Successful branding is a process that involves a lot more than creating a distinctive logo or graphic element. When you think about your brand, you really need to consider how you deliver your message, your credibility, how you emotionally connect with your audience, how you motivate the buyer – all in order to build solid relationships and form loyalty with your customers. Simply put, your brand is the way your customer sees you.

It might sound a bit simplistic, but think of your brand’s strategy as a pancake or waffle. Pancakes have little to no depth, and they can burn out easily. If your current marketing strategy has fallen flat, your brand may be missing out on new opportunities.

Waffles, on the other hand, are fluffy and golden. A strong and structured brand strategy that is built to scale will be the one to prevail in this scenario. So the question now is: what does your current brand’s strategy resemble?

After all, you could be making a mistake without even realizing it, and mistakes in marketing can sometimes lead entire communities to ignore your product altogether.

Here are some tips to make sure your global marketing strategy doesn’t fall flat as a pancake:

 

Go Glocal

One of the biggest mistakes an international business can make is ignoring the local customs of their target markets. It’s important to research each individual audience and determine what they prefer. What works well in one market isn’t necessarily going to work just as well in another area. Glocal marketing caters to individual markets depending on the types of products and concepts that typically sell well in those locations.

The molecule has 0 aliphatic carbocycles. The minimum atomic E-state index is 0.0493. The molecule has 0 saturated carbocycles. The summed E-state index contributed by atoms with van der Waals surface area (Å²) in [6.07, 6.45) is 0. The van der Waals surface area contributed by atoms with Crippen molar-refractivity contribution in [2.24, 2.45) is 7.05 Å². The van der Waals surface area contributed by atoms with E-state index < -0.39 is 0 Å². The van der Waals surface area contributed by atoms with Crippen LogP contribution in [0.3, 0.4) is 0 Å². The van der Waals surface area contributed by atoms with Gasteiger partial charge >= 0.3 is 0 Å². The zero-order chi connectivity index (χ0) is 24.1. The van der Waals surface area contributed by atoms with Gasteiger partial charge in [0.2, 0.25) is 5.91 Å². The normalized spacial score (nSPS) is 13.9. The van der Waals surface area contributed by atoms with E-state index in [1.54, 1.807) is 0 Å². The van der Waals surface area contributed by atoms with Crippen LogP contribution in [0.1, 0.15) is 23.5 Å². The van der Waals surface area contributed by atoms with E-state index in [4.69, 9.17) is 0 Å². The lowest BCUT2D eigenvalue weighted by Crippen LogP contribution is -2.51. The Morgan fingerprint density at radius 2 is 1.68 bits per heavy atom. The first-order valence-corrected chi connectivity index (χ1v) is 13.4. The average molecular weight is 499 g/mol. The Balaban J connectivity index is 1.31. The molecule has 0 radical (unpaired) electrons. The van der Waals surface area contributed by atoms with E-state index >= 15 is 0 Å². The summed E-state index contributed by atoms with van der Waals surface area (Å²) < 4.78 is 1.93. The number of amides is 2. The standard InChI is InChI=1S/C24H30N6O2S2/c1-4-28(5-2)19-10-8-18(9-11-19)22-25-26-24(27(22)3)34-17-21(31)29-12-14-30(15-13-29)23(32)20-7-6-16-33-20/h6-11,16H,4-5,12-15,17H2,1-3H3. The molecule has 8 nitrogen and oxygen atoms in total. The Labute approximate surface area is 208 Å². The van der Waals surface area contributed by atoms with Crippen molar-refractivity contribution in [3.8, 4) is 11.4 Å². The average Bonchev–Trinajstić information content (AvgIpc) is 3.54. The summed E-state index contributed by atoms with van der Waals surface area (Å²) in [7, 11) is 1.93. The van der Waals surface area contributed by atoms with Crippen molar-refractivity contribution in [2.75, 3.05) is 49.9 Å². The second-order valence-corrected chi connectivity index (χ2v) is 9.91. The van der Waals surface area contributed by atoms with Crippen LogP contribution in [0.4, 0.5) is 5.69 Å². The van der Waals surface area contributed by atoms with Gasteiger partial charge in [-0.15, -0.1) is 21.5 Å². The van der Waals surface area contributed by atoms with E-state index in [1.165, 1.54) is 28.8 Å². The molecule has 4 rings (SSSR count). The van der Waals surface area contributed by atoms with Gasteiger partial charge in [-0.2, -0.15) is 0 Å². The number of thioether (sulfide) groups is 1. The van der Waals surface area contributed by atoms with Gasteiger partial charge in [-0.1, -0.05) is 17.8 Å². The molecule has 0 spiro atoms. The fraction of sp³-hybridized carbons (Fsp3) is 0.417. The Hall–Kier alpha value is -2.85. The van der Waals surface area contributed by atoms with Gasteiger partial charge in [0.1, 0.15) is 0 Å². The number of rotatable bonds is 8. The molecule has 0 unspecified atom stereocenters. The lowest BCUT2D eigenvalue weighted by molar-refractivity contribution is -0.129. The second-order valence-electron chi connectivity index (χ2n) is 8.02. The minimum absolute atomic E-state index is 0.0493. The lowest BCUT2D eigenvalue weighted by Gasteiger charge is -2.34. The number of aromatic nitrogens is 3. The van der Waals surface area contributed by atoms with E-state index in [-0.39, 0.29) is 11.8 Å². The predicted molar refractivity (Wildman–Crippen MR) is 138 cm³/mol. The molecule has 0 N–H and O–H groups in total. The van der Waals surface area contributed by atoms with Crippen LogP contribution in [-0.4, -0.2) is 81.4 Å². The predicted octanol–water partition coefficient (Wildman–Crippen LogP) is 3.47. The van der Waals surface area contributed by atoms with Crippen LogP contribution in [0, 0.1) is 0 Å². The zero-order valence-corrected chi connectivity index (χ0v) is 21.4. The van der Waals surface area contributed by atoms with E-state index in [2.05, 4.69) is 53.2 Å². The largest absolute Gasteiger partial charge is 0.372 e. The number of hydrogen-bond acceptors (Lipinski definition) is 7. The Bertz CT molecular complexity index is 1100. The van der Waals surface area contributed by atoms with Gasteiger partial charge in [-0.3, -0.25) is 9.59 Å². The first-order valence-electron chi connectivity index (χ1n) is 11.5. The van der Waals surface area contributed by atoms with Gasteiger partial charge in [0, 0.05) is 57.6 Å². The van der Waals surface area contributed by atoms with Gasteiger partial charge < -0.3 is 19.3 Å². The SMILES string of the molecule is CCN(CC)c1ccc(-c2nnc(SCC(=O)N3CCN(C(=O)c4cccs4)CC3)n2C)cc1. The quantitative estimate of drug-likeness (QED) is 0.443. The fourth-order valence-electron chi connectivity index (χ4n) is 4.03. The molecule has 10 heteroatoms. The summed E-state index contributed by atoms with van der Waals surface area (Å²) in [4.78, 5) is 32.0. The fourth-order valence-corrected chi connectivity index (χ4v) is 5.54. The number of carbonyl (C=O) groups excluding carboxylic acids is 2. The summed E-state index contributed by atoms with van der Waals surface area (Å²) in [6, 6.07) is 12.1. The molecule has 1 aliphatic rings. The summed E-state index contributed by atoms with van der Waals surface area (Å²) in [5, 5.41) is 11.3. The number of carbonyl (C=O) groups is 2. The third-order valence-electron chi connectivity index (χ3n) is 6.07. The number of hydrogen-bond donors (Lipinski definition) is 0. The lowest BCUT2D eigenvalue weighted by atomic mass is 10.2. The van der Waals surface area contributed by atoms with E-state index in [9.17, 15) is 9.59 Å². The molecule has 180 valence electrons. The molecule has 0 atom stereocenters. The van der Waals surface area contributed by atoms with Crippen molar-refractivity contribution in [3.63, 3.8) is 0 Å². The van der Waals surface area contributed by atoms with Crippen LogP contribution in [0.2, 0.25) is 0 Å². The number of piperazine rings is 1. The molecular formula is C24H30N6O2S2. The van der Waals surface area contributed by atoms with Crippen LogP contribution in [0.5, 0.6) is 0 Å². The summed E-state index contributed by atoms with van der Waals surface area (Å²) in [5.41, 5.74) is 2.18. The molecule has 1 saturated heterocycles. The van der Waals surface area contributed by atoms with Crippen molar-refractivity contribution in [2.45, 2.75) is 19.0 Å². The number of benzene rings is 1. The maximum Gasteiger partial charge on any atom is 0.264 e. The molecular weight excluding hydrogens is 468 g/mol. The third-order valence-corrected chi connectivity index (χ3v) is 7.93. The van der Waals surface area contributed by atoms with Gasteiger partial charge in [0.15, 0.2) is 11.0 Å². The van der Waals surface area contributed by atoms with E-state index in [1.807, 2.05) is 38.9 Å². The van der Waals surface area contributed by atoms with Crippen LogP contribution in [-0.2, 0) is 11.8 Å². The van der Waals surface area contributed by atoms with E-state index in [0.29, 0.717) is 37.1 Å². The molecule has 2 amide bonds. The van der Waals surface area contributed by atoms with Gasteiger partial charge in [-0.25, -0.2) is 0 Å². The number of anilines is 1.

A good example of an excellent Glocal marketing strategy can be found in one of the biggest companies in the world — McDonalds. Depending on where you live, this well-known burger joint will sometimes offer special menu items catered to local tastes. For example, in some Asian markets, they offer a Teriyaki burger that cannot be found elsewhere. By catering its products to the unique tastes of a global audience, McDonalds is able to effectively meet the demands of customers all over the world.

To reach a wider audience, it’s imperative you create campaigns that target the specific needs and desires of your local market.

 

Send a Singular Message

While a Glocal approach can be beneficial to a global marketing strategy, it is important that you continue using consistent messaging across all channels.

Although it is vital to research and target specific products to specific cultures, it is also important that you don’t significantly change the overall message and voice of your brand. Depending on which market you are trying to reach, you may need to alter your message slightly in order to see positive results and remain on message

A beautiful example of combining a global campaign with a local message is Coca Cola’s controversial America the Beautiful campaign. The ad featured people from several different cultures coming together to sing “America the Beautiful” during the Super Bowl. Despite the fact that a minority of their audience was unhappy with this marketing decision, the advertisement was ultimately very successful and had an incredibly positive effect on brand awareness and acceptance, because it incorporated so many cultures into the Coca-Cola family.